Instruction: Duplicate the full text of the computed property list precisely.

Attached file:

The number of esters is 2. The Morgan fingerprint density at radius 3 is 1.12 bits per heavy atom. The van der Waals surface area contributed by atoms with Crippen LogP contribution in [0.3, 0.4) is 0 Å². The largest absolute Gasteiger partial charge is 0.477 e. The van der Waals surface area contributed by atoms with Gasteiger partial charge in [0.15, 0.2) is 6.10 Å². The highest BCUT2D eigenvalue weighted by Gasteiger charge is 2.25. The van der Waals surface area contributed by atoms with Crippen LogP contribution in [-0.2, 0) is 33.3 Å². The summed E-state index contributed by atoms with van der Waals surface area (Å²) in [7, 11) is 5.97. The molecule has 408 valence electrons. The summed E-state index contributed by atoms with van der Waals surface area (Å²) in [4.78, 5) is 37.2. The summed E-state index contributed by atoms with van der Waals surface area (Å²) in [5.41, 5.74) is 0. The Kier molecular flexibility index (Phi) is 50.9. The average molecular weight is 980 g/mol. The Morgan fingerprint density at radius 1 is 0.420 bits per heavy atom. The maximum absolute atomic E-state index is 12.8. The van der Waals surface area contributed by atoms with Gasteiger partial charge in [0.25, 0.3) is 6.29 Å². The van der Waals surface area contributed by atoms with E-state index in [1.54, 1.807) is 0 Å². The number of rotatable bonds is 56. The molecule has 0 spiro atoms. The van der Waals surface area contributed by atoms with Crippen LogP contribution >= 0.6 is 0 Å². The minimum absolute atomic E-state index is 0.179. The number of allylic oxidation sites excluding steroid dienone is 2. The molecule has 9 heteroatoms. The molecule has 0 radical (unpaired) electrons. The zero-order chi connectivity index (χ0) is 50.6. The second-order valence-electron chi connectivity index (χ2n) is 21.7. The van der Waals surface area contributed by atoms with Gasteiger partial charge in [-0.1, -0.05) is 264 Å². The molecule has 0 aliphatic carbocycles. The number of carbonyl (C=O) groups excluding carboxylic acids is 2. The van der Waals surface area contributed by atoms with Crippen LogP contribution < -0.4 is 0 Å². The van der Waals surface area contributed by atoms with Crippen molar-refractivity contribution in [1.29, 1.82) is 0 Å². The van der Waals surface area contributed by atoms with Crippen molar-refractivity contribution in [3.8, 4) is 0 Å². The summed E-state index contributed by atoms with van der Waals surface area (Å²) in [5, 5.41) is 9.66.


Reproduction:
The number of esters is 2. The Morgan fingerprint density at radius 3 is 1.12 bits per heavy atom. The van der Waals surface area contributed by atoms with Crippen LogP contribution in [0.3, 0.4) is 0 Å². The largest absolute Gasteiger partial charge is 0.477 e. The van der Waals surface area contributed by atoms with Gasteiger partial charge in [0.15, 0.2) is 6.10 Å². The highest BCUT2D eigenvalue weighted by Gasteiger charge is 2.25. The van der Waals surface area contributed by atoms with Crippen LogP contribution in [-0.2, 0) is 33.3 Å². The summed E-state index contributed by atoms with van der Waals surface area (Å²) in [7, 11) is 5.97. The molecule has 408 valence electrons. The summed E-state index contributed by atoms with van der Waals surface area (Å²) in [4.78, 5) is 37.2. The summed E-state index contributed by atoms with van der Waals surface area (Å²) in [5.41, 5.74) is 0. The Kier molecular flexibility index (Phi) is 50.9. The average molecular weight is 980 g/mol. The Morgan fingerprint density at radius 1 is 0.420 bits per heavy atom. The maximum absolute atomic E-state index is 12.8. The van der Waals surface area contributed by atoms with Gasteiger partial charge in [0.25, 0.3) is 6.29 Å². The van der Waals surface area contributed by atoms with E-state index in [1.54, 1.807) is 0 Å². The number of rotatable bonds is 56. The molecule has 0 spiro atoms. The van der Waals surface area contributed by atoms with Crippen LogP contribution >= 0.6 is 0 Å². The minimum absolute atomic E-state index is 0.179. The number of allylic oxidation sites excluding steroid dienone is 2. The molecule has 9 heteroatoms. The molecule has 0 radical (unpaired) electrons. The zero-order chi connectivity index (χ0) is 50.6. The second-order valence-electron chi connectivity index (χ2n) is 21.7. The van der Waals surface area contributed by atoms with Gasteiger partial charge in [-0.1, -0.05) is 264 Å². The molecule has 0 aliphatic carbocycles. The number of carbonyl (C=O) groups excluding carboxylic acids is 2. The van der Waals surface area contributed by atoms with Crippen LogP contribution < -0.4 is 0 Å². The van der Waals surface area contributed by atoms with Crippen molar-refractivity contribution in [1.29, 1.82) is 0 Å². The van der Waals surface area contributed by atoms with Crippen molar-refractivity contribution in [3.8, 4) is 0 Å². The summed E-state index contributed by atoms with van der Waals surface area (Å²) in [5, 5.41) is 9.66.